I consider rattling off three or four mechanisms, just to end the agony. As the tooth-pulling continues, I finally lose patience and call out, to the surprise and discomfort of several of the guys, "It sweats a lot," in a voice that I realize is not unlike Patty Bouvier's. "Just make it stop," I think to myself. "We get it. You have said at least five times that sperm need to be at 34 ˚C. They like it cold. Aaaaaargh."

I give up. I am zoning out a little, trying to decide which of the only-a-little awkward guys might be single and interested in dating my friends. My eyes pass quickly over the guy who is there to hear about vaginas (clearly not friend fix-up material), and then my brain senses a red flag. I focus back on him. Just like one of those games in the back of Highlights when I was little, I play "What's Wrong with this Picture?"

His laptop is not on his desk. It is, aptly, on top of his lap. Has he not seen articles about this? Has he not been listening at all to the last 20 minutes of excruciating explanation about how heat causes male infertility?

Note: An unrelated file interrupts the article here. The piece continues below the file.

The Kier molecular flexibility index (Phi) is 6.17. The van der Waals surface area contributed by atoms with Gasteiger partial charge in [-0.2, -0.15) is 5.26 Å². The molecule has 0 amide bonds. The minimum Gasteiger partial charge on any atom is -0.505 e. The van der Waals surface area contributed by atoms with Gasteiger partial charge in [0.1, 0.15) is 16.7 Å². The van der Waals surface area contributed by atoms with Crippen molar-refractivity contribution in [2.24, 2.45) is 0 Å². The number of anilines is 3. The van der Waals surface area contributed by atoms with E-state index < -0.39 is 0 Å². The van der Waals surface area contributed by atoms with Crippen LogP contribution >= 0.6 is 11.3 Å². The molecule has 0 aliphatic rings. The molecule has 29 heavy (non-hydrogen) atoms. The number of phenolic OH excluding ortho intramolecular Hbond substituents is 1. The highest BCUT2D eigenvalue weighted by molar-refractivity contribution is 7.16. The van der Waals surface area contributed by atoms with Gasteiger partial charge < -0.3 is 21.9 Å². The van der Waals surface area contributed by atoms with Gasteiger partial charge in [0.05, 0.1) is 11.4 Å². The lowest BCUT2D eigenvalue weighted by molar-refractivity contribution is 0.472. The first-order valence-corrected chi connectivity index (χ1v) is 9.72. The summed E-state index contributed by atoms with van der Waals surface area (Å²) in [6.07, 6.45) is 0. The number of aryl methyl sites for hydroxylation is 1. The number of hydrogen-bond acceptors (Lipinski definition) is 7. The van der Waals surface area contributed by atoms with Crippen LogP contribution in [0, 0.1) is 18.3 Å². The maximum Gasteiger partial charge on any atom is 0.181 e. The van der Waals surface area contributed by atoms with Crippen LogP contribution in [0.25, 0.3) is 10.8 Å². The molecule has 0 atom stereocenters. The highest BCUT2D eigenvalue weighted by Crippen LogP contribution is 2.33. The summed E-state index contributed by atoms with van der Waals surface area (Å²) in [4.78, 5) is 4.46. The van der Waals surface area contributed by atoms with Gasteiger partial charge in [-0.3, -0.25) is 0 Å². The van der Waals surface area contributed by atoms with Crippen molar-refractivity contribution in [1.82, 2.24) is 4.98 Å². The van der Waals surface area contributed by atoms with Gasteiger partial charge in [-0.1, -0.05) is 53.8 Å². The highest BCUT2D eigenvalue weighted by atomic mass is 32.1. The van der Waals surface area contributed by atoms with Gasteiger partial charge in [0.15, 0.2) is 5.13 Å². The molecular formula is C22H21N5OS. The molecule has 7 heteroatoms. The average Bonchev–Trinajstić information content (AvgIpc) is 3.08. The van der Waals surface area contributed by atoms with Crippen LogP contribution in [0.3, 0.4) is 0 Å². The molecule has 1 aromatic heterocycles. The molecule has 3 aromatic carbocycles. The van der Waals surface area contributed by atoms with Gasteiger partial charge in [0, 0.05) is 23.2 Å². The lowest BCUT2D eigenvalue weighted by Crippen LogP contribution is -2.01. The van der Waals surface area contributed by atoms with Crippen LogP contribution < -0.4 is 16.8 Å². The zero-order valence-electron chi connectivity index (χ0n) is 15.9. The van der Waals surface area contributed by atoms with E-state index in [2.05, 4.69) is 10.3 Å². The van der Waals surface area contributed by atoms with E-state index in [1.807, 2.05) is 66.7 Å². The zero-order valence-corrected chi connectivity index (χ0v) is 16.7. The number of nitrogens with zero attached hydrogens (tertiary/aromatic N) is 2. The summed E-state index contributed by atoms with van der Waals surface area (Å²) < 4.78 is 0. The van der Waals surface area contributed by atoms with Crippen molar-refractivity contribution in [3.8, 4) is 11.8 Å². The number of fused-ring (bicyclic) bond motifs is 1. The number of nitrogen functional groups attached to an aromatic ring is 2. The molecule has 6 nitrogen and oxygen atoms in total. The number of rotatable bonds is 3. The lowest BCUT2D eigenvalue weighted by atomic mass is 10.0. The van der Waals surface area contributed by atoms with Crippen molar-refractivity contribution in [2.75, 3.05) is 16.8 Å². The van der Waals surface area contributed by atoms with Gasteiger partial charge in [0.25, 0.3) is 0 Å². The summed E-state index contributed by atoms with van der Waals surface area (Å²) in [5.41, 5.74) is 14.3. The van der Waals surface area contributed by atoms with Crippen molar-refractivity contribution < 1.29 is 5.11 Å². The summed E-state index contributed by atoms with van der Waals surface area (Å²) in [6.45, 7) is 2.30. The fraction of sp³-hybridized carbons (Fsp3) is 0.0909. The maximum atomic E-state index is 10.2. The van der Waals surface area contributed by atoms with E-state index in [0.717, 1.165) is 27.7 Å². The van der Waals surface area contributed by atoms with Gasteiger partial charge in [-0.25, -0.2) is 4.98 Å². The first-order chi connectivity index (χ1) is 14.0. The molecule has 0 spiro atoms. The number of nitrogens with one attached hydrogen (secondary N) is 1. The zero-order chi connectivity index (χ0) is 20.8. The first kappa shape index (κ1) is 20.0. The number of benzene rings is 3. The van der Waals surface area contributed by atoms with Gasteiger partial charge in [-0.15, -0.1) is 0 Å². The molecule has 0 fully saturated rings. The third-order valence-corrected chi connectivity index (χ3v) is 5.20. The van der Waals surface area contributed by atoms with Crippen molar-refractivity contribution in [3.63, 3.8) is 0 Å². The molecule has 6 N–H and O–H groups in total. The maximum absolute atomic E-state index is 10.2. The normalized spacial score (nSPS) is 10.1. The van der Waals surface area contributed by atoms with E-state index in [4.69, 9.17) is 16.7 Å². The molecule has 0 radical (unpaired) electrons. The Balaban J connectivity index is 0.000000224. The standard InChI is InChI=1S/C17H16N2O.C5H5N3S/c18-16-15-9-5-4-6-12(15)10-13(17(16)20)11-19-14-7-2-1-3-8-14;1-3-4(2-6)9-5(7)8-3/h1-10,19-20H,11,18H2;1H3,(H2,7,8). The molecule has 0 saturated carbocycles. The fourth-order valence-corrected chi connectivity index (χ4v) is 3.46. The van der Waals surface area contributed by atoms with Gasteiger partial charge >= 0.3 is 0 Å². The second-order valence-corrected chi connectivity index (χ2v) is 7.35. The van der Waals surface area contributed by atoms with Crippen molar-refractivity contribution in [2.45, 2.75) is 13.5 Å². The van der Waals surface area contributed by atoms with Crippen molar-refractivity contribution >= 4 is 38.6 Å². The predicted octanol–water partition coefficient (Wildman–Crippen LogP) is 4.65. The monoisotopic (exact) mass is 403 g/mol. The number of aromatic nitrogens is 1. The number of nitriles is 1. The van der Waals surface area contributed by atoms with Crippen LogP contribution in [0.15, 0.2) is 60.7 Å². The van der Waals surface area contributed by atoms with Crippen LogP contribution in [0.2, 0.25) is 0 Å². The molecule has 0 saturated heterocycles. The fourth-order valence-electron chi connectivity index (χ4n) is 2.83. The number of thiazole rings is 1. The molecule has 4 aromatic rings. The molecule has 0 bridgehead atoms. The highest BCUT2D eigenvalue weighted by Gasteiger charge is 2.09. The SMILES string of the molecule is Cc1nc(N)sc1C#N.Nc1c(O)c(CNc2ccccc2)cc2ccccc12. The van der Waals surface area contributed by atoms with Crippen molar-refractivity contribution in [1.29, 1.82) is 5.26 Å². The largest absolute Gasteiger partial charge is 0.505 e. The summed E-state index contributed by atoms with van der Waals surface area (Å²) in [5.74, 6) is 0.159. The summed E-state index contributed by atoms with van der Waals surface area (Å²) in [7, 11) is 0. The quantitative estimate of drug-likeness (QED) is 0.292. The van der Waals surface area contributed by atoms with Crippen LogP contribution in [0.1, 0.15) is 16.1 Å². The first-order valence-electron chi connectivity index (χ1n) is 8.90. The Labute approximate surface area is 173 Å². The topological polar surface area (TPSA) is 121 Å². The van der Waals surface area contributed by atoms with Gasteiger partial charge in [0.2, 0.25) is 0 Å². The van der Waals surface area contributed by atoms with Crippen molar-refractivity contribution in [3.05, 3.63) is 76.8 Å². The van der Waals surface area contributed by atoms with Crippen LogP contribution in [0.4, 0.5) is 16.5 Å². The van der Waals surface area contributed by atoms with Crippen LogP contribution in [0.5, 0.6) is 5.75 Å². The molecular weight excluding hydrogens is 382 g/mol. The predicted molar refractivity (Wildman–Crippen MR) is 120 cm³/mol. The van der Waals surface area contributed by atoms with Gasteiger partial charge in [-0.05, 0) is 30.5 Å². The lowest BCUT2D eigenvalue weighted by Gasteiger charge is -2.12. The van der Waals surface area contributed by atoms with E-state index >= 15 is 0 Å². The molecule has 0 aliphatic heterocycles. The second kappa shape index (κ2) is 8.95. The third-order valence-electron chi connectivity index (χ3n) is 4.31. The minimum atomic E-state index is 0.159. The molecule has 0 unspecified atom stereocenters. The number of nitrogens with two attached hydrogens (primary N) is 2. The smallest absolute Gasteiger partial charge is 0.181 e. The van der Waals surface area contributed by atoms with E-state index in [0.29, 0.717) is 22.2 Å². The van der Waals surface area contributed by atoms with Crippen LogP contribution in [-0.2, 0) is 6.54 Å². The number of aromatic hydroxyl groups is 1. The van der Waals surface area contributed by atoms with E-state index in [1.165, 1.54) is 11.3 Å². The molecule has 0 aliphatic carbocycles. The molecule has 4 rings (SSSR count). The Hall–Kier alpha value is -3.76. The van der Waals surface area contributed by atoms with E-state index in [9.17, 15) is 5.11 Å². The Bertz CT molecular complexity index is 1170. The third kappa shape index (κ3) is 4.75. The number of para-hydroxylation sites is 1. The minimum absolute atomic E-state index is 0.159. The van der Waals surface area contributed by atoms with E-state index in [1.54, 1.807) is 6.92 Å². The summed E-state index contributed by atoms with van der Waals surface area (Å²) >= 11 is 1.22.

The laptop's fan turns on. The urologist looks directly at him but keeps lecturing. I think about raising my hand and asking if we can have an intervention. A fresh surge of annoyance about the whole "miracle of sperm" thing rushes through me, and also I consider the fact that I will sound a.) like a hideous bitch and b.) like I was thinking about this guy's testes. Nope, not me, not today. Sometimes, you have to let people figure out their mistakes on their own.

Saturday, January 22, 2011

Kate Is Again Flummoxed By Drug Advertising

I don't think it's any secret that I am often critical of and sometimes baffled by direct-to-consumer drug advertising. I have railed again DTC advertising before. And then I reveled in the delicious awkwardness of the Yaz ad retraction. And I still don't get what's up with the whole Cialis campaign. How exactly are you supposed to have sex with someone who is in a separate claw-foot bathtub? I'm pretty sure at least one of you will have to leave your tub. And have you ever tried to get out of a claw-foot tub? I lived in an apartment with a claw-foot tub for two years. When you get out of a claw-foot tub, you are not thinking about looking sexy. You are thinking about not falling and cracking your head open on the sink or the tile floor. Although maybe when your tub is in the middle of a grassy knoll overlooking a picturesque valley, the landing is a little softer.